A Lot or a Little?
What you will—and won't—find in this TV show.
The show intends to entertain rather than to educate, but the characters show good sportsmanship in victory and in defeat, so there are some positive messages about healthy competition.
The show highlights the positive aspects of competition, showing the participants having fun and working as a team as they face off in a series of games. There's no sense of greed or ill will among the contestants, and the guest stars even alternate between the teams to keep things fair.
Positive Role Models
The young contestants always stay positive, even when things don’t go their way, and they applaud their opponents' successes even in their own defeat.
Products & Purchases
Prizes from familiar brands such as Nintendo, GameStop, and Urban Outfitters mean multiple opportunities for product placement in each show. As guest celebrities are introduced, the Disney shows that made them stars get mention as well.
Parents Need to Know
Parents need to know that Win, Lose or Draw -- Disney's version of the classic '80s game show of the same name -- pits teams of kids and celebrity guests against each other in a series of high-tech, high-energy drawing challenges. Most games incorporate some physical test as well, keeping the kids moving as they're drawing clues for their teammates to guess, and the host's verbal hints increase the chances of the kids answering correctly. The fact that guest celebs such as Dove Cameron and Jake Short drop by to play is bound to draw in kids who know and love them from their work on popular Disney shows. All the players show good sportsmanship in victory and in defeat, lending good reminders about fair play. It's easy to play along from home since the answers aren't shown on the screen, making this a fun pick for family viewing.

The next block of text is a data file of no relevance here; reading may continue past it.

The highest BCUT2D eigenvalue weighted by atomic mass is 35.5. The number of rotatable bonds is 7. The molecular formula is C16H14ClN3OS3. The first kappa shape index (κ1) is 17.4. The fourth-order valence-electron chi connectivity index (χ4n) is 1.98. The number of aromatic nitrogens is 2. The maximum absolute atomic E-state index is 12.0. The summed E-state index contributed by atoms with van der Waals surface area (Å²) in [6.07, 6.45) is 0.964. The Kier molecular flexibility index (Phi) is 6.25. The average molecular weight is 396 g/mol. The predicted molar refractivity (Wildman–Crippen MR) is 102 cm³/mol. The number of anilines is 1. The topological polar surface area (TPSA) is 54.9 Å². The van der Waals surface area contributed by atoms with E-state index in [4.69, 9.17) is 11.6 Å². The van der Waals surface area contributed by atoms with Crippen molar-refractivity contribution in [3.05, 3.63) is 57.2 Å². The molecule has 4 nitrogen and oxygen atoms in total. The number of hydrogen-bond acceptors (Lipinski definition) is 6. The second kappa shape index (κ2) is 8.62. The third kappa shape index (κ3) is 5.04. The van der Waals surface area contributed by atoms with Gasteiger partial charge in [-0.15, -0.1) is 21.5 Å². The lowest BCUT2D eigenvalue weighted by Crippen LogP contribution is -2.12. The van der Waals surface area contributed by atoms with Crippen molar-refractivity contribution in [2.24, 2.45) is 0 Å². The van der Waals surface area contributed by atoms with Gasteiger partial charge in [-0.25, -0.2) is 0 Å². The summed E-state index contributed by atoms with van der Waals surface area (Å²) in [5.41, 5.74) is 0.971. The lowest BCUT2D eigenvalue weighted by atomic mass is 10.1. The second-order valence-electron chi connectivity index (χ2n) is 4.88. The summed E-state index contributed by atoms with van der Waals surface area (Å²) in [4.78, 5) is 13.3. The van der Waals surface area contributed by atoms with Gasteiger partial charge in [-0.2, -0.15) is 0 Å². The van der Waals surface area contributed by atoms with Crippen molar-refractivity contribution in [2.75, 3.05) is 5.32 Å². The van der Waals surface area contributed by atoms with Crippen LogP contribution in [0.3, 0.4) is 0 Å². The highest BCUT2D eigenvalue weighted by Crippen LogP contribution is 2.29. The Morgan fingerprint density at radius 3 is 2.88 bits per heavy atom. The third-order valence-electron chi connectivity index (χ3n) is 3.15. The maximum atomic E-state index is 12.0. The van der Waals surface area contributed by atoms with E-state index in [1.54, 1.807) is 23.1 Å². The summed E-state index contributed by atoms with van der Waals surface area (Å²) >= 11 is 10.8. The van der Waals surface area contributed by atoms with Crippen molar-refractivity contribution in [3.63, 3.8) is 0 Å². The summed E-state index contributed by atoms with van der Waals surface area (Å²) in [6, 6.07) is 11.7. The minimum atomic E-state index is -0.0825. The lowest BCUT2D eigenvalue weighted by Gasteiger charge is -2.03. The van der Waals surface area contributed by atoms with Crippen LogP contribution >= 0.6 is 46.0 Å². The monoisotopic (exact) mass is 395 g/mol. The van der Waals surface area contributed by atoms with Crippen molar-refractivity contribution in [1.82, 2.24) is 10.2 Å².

Is It Any Good?
This isn't your grandmother's Win, Lose or Draw, that's for sure. There's no uncapping of markers or flipping of pages on a giant drawing pad or other such outdated nonsense in this highly evolved game show. Here the tools are the players' fingers on oversize touchscreens, with flashy graphics and even remote "magic wands" that translate what the kids draw in the air to a screen behind them for their teammates to see. In other words, it's right on par with the high-tech world of games and gadgets your kids are accustomed to.
But perhaps the best change in this updated version is its incorporation of activities into the games, all of which challenge the players physically in some way. When it's their team's turn to play, these kids are racing to swap places, rocking on a balance board while they draw clues, and even drawing using only their heads. Not only does it make the show more fun (and often more comical) to watch, it also illustrates how easy it is to incorporate physical activity into everyday activities including family game time.
Did we miss something on diversity?
Research shows a connection between kids' healthy self-esteem and positive portrayals in media. That's why we've added a new "Diverse Representations" section to our reviews that will be rolling out on an ongoing basis. You can help us help kids by suggesting a diversity update.